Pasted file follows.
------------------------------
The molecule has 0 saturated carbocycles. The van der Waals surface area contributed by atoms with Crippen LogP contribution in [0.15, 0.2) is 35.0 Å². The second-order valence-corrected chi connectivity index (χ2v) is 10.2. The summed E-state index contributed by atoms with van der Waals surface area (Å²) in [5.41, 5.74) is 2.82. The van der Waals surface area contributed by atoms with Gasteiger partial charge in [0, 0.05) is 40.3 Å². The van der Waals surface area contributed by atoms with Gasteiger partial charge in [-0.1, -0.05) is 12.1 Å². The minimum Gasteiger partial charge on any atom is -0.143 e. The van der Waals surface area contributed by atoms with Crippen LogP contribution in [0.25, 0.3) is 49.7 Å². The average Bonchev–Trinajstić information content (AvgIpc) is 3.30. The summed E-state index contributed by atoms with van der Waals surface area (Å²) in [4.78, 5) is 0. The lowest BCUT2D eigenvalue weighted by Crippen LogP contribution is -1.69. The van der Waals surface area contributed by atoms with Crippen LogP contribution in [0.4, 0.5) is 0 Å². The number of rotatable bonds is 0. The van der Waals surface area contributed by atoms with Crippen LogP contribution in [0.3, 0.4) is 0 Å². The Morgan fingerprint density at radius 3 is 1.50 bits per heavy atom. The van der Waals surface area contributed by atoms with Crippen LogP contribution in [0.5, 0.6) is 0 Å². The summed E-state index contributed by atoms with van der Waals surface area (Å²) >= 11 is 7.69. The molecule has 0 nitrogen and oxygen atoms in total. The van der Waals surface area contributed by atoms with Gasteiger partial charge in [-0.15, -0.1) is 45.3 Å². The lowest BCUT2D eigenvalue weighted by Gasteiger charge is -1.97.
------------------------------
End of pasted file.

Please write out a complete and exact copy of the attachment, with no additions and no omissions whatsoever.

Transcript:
The molecule has 0 saturated carbocycles. The van der Waals surface area contributed by atoms with Crippen LogP contribution in [0.15, 0.2) is 35.0 Å². The second-order valence-corrected chi connectivity index (χ2v) is 10.2. The summed E-state index contributed by atoms with van der Waals surface area (Å²) in [5.41, 5.74) is 2.82. The van der Waals surface area contributed by atoms with Gasteiger partial charge in [0, 0.05) is 40.3 Å². The van der Waals surface area contributed by atoms with Gasteiger partial charge in [-0.1, -0.05) is 12.1 Å². The minimum Gasteiger partial charge on any atom is -0.143 e. The van der Waals surface area contributed by atoms with Crippen LogP contribution in [0.25, 0.3) is 49.7 Å². The average Bonchev–Trinajstić information content (AvgIpc) is 3.30. The summed E-state index contributed by atoms with van der Waals surface area (Å²) in [4.78, 5) is 0. The lowest BCUT2D eigenvalue weighted by Crippen LogP contribution is -1.69. The van der Waals surface area contributed by atoms with Crippen LogP contribution in [0.4, 0.5) is 0 Å². The number of rotatable bonds is 0. The van der Waals surface area contributed by atoms with Crippen LogP contribution in [0.3, 0.4) is 0 Å². The Morgan fingerprint density at radius 3 is 1.50 bits per heavy atom. The van der Waals surface area contributed by atoms with Crippen LogP contribution in [0.5, 0.6) is 0 Å². The summed E-state index contributed by atoms with van der Waals surface area (Å²) >= 11 is 7.69. The molecule has 0 nitrogen and oxygen atoms in total. The van der Waals surface area contributed by atoms with Gasteiger partial charge in [-0.15, -0.1) is 45.3 Å². The lowest BCUT2D eigenvalue weighted by Gasteiger charge is -1.97.